Who are Koreans? What is their character? What are the ideals and values of Koreans which make them behave in certain ways? What are their dominant concerns and interests, their worldviews that best express their underlying beliefs and attitudes? In answering these questions, the book argues that the most important aspects of their thought and behavioral patterns find their roots in shamanism and Confucianism. The book first describes the nature of shamanism and illustrates how the folk religion has shaped Koreans’ this-worldly orientation and their strong belief in fate and fortune-telling, among others. The book then explores how Confucian values have engendered a strong emphasis on the family—replete with filial piety and ancestor worship—collectivism, patriarchy, and emphasis on education. The book also discusses certain values which characterize Koreans’ mindset in interpersonal relations, namely chemyeon (“social face”), nunchi (“sizing up the situation”), gibun (priority of group’s mood over one’s own), and jeong (affection). Lastly, the book examines the so-called “emerging values,” beliefs or attitudes which have emerged in recent years as being important, including ethnic nationalism, leisure, fitness, youth, romantic love, concern for the environment, and ppalli ppalli (“hurry up, hurry up”). The book combines historical, religious, comparative, and sociological insights as well as psychological and anthropological findings in providing a detailed treatment of the complexity and uniqueness of Korean culture and, to some extent, society.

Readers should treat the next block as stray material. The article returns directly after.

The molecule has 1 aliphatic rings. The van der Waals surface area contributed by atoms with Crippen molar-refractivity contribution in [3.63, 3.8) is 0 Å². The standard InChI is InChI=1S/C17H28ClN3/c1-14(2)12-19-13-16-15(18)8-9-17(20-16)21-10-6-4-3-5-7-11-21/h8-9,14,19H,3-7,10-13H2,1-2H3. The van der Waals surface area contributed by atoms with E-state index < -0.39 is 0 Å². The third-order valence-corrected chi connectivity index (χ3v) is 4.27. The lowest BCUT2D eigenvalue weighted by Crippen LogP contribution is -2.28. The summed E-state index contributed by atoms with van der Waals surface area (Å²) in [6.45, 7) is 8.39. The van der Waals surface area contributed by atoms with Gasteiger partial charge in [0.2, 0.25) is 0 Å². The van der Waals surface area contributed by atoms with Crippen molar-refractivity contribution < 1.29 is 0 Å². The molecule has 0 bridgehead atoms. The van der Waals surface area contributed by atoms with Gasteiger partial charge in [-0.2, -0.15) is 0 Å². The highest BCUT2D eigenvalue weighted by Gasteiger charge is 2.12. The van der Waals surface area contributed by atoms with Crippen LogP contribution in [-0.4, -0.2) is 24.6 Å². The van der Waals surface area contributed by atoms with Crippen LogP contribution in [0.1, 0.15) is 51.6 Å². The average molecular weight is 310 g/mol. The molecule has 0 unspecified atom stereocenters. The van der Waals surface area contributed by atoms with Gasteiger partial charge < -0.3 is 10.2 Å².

Introduction PART I SHAMANIC HABITS OF THE HEART Chapter 1 Korean Shamanism Korean Shamanism: A Polytheistic Religion Shamans and their Roles Gut: Shamanic Rituals Shamanism: This-Worldly Religion par excellence An Affinity between Shamanism and Buddhism The Impact of Shamanism on Christianity Conclusion Chapter 2 Shamanic Practices: Belief in Fate and Fortune-telling Sajupalja (Fortune-telling Based on Birth Date and Time) Goonghap (Divination on Marital Harmony) Gilil (Foretelling Auspicious Days) Auspicious Names Gwansang (Physiognomy) Poongsujiriseol (Feng Shui or Geomancy) Conclusion PART II CONFUCIAN HABITS OF THE HEART Chapter 3 Social Philosophy of Confucianism Neo-Confucianism Confucianism in Korea Conclusion Chapter 4 Confucian Habits of the Heart I: Family-centered Worldview and Practice Filial Piety Ancestor Worship Son Preference Familism Collectivism Conclusion Chapter 5 Confucian Habits of the Heart II: Hierarchical Worldview and Cultural Practices Discrimination against Women in Korea The Korean Language: Subliminal Reinforcement of Hierarchy in Everyday Life Conclusion Chapter 6 Confucian Habits of the Heart III: Cultural Emphasis on Education and Its Impact Education Frenzy in Korea Reasons for the “Education Fever” Education-based Discrimination Positive Consequences of Koreans’ Zeal for Education Negative Impact of Education Frenzy in Korea Conclusion Part III OTHER CULTURAL HABITS OF THE HEART Chapter 7 Habits of the Heart in Interpersonal Interactions Chemyon (“Social Face”) Nunchi (“Sizing Up the Situation”) Gibun (Priority of Group’s Mood over One’s Own) Jeong (Affection) Conclusion Chapter 8 Emerging Habits of the Heart Ethnic Nationalism Leisure Fitness Youth Romantic Love Concern for the Environment Ppalli Ppalli Conclusion Summary and Conclusions References Index
저자 : Andrew Eungi Kim
Andrew Eungi Kim (Ph.D in Sociology, University of Toronto) is Professor in the Division of International Studies at Korea University. He is also the Director of the International Education and Research Center for Global Cultural Studies, Korea University, and is a member of the editorial boards of Religions, Koreana, Journal of Korean Religions, and Journal of Multicultural Society. He served as... more